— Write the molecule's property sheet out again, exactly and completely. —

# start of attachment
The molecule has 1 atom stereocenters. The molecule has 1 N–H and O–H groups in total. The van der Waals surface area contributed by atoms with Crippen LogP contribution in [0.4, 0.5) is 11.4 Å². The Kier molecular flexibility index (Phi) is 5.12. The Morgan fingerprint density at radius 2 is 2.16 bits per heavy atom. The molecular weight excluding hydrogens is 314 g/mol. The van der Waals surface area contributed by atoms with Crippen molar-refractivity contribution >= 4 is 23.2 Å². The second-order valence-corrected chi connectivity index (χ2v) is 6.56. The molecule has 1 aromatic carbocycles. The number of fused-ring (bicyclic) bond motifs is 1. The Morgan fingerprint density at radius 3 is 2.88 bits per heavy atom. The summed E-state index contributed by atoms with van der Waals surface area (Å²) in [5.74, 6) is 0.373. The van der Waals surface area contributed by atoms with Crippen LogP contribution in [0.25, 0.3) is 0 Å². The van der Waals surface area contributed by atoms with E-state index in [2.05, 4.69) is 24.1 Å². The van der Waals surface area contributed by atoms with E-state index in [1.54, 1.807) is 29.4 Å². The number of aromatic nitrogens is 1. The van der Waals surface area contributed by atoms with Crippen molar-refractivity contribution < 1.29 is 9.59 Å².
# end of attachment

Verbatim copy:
The molecule has 1 atom stereocenters. The molecule has 1 N–H and O–H groups in total. The van der Waals surface area contributed by atoms with Crippen LogP contribution in [0.4, 0.5) is 11.4 Å². The Kier molecular flexibility index (Phi) is 5.12. The Morgan fingerprint density at radius 2 is 2.16 bits per heavy atom. The molecular weight excluding hydrogens is 314 g/mol. The van der Waals surface area contributed by atoms with Crippen molar-refractivity contribution >= 4 is 23.2 Å². The second-order valence-corrected chi connectivity index (χ2v) is 6.56. The molecule has 1 aromatic carbocycles. The number of fused-ring (bicyclic) bond motifs is 1. The Morgan fingerprint density at radius 3 is 2.88 bits per heavy atom. The summed E-state index contributed by atoms with van der Waals surface area (Å²) in [5.74, 6) is 0.373. The van der Waals surface area contributed by atoms with Crippen LogP contribution in [0.25, 0.3) is 0 Å². The van der Waals surface area contributed by atoms with E-state index in [2.05, 4.69) is 24.1 Å². The van der Waals surface area contributed by atoms with E-state index in [1.54, 1.807) is 29.4 Å². The number of aromatic nitrogens is 1. The van der Waals surface area contributed by atoms with Crippen molar-refractivity contribution < 1.29 is 9.59 Å².